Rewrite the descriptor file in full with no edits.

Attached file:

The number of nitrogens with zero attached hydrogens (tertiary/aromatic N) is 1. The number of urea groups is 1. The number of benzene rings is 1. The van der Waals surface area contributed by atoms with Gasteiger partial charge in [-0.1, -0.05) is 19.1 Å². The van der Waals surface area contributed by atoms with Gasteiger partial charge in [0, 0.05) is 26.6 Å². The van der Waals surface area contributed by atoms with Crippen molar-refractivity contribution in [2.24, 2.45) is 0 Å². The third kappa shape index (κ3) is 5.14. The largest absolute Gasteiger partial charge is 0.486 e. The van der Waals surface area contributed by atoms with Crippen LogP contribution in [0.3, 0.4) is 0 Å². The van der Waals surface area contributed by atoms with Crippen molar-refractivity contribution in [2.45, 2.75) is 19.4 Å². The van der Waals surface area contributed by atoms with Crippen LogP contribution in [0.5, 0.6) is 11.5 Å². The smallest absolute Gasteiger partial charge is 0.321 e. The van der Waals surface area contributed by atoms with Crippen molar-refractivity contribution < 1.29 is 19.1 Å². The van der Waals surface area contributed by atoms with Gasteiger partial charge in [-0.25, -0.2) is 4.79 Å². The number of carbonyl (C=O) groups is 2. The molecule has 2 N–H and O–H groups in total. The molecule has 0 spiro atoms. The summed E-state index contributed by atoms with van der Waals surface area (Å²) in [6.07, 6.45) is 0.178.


The number of nitrogens with zero attached hydrogens (tertiary/aromatic N) is 1. The number of urea groups is 1. The number of benzene rings is 1. The van der Waals surface area contributed by atoms with Gasteiger partial charge in [-0.1, -0.05) is 19.1 Å². The van der Waals surface area contributed by atoms with Gasteiger partial charge in [0, 0.05) is 26.6 Å². The van der Waals surface area contributed by atoms with Crippen molar-refractivity contribution in [2.24, 2.45) is 0 Å². The third kappa shape index (κ3) is 5.14. The largest absolute Gasteiger partial charge is 0.486 e. The van der Waals surface area contributed by atoms with Crippen LogP contribution in [0.3, 0.4) is 0 Å². The van der Waals surface area contributed by atoms with Crippen molar-refractivity contribution in [2.45, 2.75) is 19.4 Å². The van der Waals surface area contributed by atoms with Crippen LogP contribution in [0.5, 0.6) is 11.5 Å². The smallest absolute Gasteiger partial charge is 0.321 e. The van der Waals surface area contributed by atoms with Crippen molar-refractivity contribution < 1.29 is 19.1 Å². The van der Waals surface area contributed by atoms with Gasteiger partial charge in [-0.25, -0.2) is 4.79 Å². The number of carbonyl (C=O) groups is 2. The molecule has 2 N–H and O–H groups in total. The molecule has 0 spiro atoms. The summed E-state index contributed by atoms with van der Waals surface area (Å²) in [6.07, 6.45) is 0.178.